Integrity and Self-Respect
There is a lot of talk these days about self-respect and self-love; liking ourselves as opposed to striving to be liked or loved by others. And as I was contemplating integrity (not even sure why my thoughts came to land there this particular morning), it occurred to me how essential integrity is to liking and respecting ourselves.
At times in my life, I really haven't liked myself all that much. I thought I needed to change who I was and be someone more pleasing or acceptable to other people. Those were the times I was most focused on what I was or was not receiving from others (love, respect, approval, acceptance). I would often compromise or apologize for who I was in order to gain the approval or favor of someone I thought I needed validation from. But I've learned that even when we gain what we think we long for, we lose something more valuable. We lose more and more of ourselves and our intrinsic self-worth as human beings.
What amazes me from the perspective of today is the realization of whom I've compromised myself for in the past. The people who demanded or expected this of me were not necessarily people I wanted to emulate or be like. So, why was it important to have their acceptance or approval in the first place? That's an easy answer. Because I loved them and wanted them to love me. I thought I needed them to love me to be okay. I didn't believe I was inherently lovable or valuable for just being me. So, I had to figure out how to earn love and value. The sad reality is that trying to earn favor does not make us valuable; especially to those we have to work our butts off to please. It accomplishes just the opposite. It leaves us feeling unloved, unappreciated, disrespected, exploited, and having no value whatsoever other than being ... well ... useful. Every time.
Time becomes more valuable as more and more of it is spent. Time is something we never get back. It's either invested or wasted. And I find myself much more focused these days on how I will invest my time and not throw my time away. I will also not throw myself away on people-pleasing. There is no greater waste of time. The people who truly love us will love us "not in spite of our flaws," as Brene' Brown says, "but because of them."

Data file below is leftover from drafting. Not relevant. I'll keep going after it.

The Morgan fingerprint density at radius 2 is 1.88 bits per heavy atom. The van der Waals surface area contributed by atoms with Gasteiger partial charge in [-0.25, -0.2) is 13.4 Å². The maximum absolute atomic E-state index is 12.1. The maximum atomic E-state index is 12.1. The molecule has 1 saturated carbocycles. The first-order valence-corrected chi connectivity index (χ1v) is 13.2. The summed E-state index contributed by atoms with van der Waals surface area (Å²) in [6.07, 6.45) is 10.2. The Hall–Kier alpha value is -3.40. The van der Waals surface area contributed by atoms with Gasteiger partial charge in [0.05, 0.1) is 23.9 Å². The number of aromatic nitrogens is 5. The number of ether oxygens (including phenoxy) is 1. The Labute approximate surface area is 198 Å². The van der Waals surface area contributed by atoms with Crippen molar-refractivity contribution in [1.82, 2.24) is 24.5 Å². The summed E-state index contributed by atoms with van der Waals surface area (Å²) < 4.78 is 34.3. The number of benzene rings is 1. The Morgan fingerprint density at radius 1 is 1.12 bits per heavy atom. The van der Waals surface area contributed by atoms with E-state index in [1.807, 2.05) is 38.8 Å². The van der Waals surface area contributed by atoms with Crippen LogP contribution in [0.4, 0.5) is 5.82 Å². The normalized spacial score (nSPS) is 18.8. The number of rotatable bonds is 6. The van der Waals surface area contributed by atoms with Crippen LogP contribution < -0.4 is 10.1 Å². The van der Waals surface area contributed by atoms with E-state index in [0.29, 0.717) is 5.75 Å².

Sometimes integrity comes with a high price tag. Maintaining our integrity may result in unwanted consequences and/or loss of people (friends or family). When we say no to being manipulated and dominated by others, we might be devalued or discarded. But as I have learned to prioritize my convictions and my integrity over having approval and acceptance, I have found that I like and respect myself more. Therefore, the disapproval of others is not as earth-shattering as it once was. I still want to be liked, of course. But if I'm not liked or loved for being who I am (warts and all), whatever love I may think I have gained is more a mirage than an oasis. Who in their right mind works at maintaining a mirage?
I read recently that wisdom can only be gained through experience; everything else is just information. So I can write all day long about the connection between integrity and self-respect, but you will have to discover it for yourself.
I can testify to this: I am no longer focused on measuring up to someone else's idea of who I should be. And I am no longer interested in relationships that lack grace. I used to be willing to bend over backwards to prove myself to people. But I realize I have done enough of that (far too much, actually). I know who I am. I like who I am. And though I am not blind to my flaws, I am learning to accept them and love myself as a whole person, just as I accept the flaws in everyone else around me and love them as a whole person. That's what unconditional love is. It requires nothing of us to love only the good parts of another.
I am wired to be terribly hard on myself. I told a counselor recently about one of the relationship goals I had set for myself at a young age. And she said, "You know that's an unattainable goal, right?" Sadly, I didn't think it was. I'm having to overcome my own self-critic and judge. And I'm doing that by forgiving myself for not being perfect.
I have this newly acquired ability to offer grace to myself. Oh, believe me, it has been birthed through some hard labor pains. But now that the delivery is behind me, I am experiencing it as a precious and sweet gift; just like a new baby. A baby must be nurtured into maturity. And the same is true of my grace baby. She will crawl before she walks, but she will eventually take off running. She will always be susceptible to tripping and falling down, of course. But the goal is no longer safety at all costs. The goal is resilience and integrity, saturated with grace for myself as well as others.
I'm amazed at how deeply and strongly this conviction has taken root in me; that I am done apologizing for who I am to anyone. I am who God created me to be. I was created with my unique personality and gifts in order to fulfill God's purposes for my life. I'm not supposed to be more like you or anyone else. And the same is true of you. Believe it. Be honest with yourself. Don't create a false self-image (that fools no one but you). On the other hand, don't let other people define you or tell you who you are. Stand firm in your convictions and maintain your integrity no matter what or who comes or goes from your life. This is the freedom you are called to live in.
As I have learned to embrace who I am, weaknesses as well as strengths, I have begun to like and respect myself exponentially more than I ever have in the past. You might say it has been my "get out of jail" card. Maybe you'd like to get out of jail too.
I have always loved these words:
So often times it happens that we live our lives in chains, and we never even know we have the key... (Already Gone, Eagles)